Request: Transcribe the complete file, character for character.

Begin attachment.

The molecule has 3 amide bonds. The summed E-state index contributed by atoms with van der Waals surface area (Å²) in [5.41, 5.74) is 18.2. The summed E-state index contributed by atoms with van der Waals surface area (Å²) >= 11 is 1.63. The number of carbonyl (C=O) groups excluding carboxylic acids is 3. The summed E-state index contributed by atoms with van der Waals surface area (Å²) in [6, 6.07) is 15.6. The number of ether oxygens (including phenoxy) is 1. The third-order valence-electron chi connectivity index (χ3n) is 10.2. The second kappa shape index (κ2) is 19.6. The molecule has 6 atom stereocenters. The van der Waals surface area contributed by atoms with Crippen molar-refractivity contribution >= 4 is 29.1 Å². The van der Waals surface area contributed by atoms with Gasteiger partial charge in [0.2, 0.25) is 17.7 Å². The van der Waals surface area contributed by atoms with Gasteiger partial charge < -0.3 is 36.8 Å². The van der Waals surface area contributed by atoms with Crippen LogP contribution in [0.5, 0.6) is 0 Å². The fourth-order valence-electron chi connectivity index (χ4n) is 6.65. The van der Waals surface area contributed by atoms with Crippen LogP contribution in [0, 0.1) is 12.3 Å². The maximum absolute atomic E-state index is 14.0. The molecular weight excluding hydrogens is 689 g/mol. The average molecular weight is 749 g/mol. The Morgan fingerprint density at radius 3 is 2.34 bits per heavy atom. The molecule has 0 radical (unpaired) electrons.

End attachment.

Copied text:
The molecule has 3 amide bonds. The summed E-state index contributed by atoms with van der Waals surface area (Å²) in [5.41, 5.74) is 18.2. The summed E-state index contributed by atoms with van der Waals surface area (Å²) >= 11 is 1.63. The number of carbonyl (C=O) groups excluding carboxylic acids is 3. The summed E-state index contributed by atoms with van der Waals surface area (Å²) in [6, 6.07) is 15.6. The number of ether oxygens (including phenoxy) is 1. The third-order valence-electron chi connectivity index (χ3n) is 10.2. The second kappa shape index (κ2) is 19.6. The molecule has 6 atom stereocenters. The van der Waals surface area contributed by atoms with Crippen molar-refractivity contribution >= 4 is 29.1 Å². The van der Waals surface area contributed by atoms with Gasteiger partial charge in [0.2, 0.25) is 17.7 Å². The van der Waals surface area contributed by atoms with Gasteiger partial charge < -0.3 is 36.8 Å². The van der Waals surface area contributed by atoms with Crippen LogP contribution in [0.5, 0.6) is 0 Å². The fourth-order valence-electron chi connectivity index (χ4n) is 6.65. The van der Waals surface area contributed by atoms with Crippen LogP contribution in [0, 0.1) is 12.3 Å². The maximum absolute atomic E-state index is 14.0. The molecular weight excluding hydrogens is 689 g/mol. The average molecular weight is 749 g/mol. The Morgan fingerprint density at radius 3 is 2.34 bits per heavy atom. The molecule has 0 radical (unpaired) electrons.